When you establish a routine for your puppy, he or she learns to anticipate what will happen next, which helps to reduce anxiety. Humans are in the same boat. When we know what’s coming next, we feel better. A puppy crate training schedule is great because it provides you with a set of daily actions to follow. If done correctly, a potty-trained dog can be had in less than a week.

The chart below will show you how long puppies can hold their bladders depending on their age. It’s unrealistic to expect a three-month-old puppy to stay in his crate for four hours without having an accident! Also, keep in mind that puppies will go potty after eating, playing, and napping. When working on your puppy’s crate training schedule, keep this in mind.

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A puppy’s crate training schedule will have certain key parameters, as you will notice. 15-20 minutes of play time, 30 minutes of feeding time, and 1-2 hours in the crate. Follow the schedule as is, but don’t forget to use your common sense. If you believe your puppy requires more play time, give it to him. Take your pooch outside right away if you think he needs to go potty.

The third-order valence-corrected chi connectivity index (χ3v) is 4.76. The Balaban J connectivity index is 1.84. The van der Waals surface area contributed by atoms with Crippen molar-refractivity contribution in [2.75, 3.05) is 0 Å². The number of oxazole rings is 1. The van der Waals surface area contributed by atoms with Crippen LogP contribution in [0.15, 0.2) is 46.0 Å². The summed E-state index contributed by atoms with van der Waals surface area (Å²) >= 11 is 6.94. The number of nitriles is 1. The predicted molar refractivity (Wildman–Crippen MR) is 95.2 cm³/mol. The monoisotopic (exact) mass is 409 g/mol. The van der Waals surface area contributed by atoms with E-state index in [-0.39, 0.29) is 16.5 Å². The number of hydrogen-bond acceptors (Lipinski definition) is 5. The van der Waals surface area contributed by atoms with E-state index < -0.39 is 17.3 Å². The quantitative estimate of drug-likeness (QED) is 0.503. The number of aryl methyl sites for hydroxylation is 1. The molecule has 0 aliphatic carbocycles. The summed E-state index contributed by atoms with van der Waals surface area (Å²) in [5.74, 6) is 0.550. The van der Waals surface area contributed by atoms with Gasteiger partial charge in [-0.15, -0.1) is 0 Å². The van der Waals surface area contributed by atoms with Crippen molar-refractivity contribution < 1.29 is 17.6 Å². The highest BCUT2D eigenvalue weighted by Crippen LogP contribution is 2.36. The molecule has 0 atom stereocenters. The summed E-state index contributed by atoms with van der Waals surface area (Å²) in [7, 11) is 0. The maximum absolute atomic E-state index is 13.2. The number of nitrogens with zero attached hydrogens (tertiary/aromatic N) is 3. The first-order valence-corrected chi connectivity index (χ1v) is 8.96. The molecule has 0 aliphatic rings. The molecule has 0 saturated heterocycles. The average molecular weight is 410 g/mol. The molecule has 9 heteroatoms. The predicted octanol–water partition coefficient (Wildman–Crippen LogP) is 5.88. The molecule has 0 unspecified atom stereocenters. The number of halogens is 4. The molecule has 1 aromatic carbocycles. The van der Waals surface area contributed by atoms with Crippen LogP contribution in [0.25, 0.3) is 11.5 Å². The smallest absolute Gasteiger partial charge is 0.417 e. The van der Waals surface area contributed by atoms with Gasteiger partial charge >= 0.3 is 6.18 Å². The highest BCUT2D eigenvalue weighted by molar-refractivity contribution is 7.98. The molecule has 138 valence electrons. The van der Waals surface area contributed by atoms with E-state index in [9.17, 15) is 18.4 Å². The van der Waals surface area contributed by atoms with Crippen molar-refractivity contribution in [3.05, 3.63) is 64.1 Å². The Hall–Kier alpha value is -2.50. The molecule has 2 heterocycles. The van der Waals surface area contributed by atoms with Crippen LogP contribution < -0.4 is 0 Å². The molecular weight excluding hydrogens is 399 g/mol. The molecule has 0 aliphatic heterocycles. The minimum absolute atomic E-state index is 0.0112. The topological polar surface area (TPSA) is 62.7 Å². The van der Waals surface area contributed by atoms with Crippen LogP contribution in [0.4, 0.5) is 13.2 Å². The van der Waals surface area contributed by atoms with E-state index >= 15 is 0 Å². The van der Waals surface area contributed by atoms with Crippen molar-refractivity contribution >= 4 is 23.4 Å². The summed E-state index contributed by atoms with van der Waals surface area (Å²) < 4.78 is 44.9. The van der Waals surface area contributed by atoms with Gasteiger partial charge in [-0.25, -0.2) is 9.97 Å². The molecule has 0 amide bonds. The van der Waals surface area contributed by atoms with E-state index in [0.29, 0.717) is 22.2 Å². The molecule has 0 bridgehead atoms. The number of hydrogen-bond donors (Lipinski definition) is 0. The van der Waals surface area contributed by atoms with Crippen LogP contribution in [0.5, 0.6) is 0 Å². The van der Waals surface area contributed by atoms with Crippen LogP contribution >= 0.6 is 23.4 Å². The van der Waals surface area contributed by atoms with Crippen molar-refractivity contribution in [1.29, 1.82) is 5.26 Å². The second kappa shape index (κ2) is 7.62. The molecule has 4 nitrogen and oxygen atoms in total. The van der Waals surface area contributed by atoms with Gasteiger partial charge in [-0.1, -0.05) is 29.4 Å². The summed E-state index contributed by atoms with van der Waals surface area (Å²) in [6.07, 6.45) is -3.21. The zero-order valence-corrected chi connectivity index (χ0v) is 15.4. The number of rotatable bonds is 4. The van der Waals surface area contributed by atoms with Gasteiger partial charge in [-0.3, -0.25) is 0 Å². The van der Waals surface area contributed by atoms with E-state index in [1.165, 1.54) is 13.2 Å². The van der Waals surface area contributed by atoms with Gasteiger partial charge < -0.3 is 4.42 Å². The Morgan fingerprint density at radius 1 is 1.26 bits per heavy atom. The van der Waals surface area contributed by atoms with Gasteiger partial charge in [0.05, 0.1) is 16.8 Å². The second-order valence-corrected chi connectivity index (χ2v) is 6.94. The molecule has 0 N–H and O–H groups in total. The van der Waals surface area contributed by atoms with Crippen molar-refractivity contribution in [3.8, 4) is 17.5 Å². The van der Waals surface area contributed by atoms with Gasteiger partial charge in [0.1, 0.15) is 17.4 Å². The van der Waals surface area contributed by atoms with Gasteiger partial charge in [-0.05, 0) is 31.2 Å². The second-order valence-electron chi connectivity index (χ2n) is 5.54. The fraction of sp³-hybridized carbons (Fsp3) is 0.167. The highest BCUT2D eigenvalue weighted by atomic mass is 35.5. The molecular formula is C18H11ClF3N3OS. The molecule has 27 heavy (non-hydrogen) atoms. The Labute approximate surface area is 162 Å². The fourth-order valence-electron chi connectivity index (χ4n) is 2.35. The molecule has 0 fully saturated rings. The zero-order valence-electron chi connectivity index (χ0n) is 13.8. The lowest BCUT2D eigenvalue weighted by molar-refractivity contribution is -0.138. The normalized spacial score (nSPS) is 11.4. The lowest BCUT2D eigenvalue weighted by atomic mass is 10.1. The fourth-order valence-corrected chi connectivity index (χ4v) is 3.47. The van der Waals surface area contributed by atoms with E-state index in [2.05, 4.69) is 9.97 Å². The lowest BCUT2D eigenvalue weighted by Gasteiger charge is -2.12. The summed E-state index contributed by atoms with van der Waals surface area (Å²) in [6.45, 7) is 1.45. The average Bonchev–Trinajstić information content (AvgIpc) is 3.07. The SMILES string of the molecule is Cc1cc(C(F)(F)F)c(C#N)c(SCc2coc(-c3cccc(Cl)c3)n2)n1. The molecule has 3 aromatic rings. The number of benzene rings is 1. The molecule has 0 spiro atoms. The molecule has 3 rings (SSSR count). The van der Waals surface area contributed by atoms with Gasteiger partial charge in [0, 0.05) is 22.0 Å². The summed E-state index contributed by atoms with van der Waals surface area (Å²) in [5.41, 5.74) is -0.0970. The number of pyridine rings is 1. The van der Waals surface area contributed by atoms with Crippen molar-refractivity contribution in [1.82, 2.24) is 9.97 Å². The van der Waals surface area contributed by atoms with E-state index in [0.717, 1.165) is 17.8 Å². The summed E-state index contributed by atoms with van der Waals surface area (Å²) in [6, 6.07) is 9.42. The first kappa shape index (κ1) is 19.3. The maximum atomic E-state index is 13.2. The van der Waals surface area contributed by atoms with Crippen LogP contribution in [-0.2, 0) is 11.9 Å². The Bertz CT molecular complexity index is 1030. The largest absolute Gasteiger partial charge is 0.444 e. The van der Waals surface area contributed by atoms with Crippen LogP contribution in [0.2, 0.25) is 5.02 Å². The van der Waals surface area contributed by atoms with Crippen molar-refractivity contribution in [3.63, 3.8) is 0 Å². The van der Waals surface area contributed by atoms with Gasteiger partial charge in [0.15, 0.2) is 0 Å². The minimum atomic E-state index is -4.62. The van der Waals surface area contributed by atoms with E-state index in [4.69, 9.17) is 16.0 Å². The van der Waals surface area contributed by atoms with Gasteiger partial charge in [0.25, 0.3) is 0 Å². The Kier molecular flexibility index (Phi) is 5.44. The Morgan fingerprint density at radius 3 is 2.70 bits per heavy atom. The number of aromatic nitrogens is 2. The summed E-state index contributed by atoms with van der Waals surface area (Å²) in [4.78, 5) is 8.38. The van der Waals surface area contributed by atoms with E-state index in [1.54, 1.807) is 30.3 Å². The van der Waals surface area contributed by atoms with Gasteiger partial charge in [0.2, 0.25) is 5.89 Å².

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Keep in mind to be patient. Make things easier for your dog if he isn’t succeeding. Your dog will be fine and potty trained in 1-2 weeks if you follow the steps outlined above and the puppy crate training schedule.

You’ll be able to leave your puppy in the crate for longer periods of time as he grows, up to 6–8 hours per day. Remember to walk your dog in the morning and evening as well!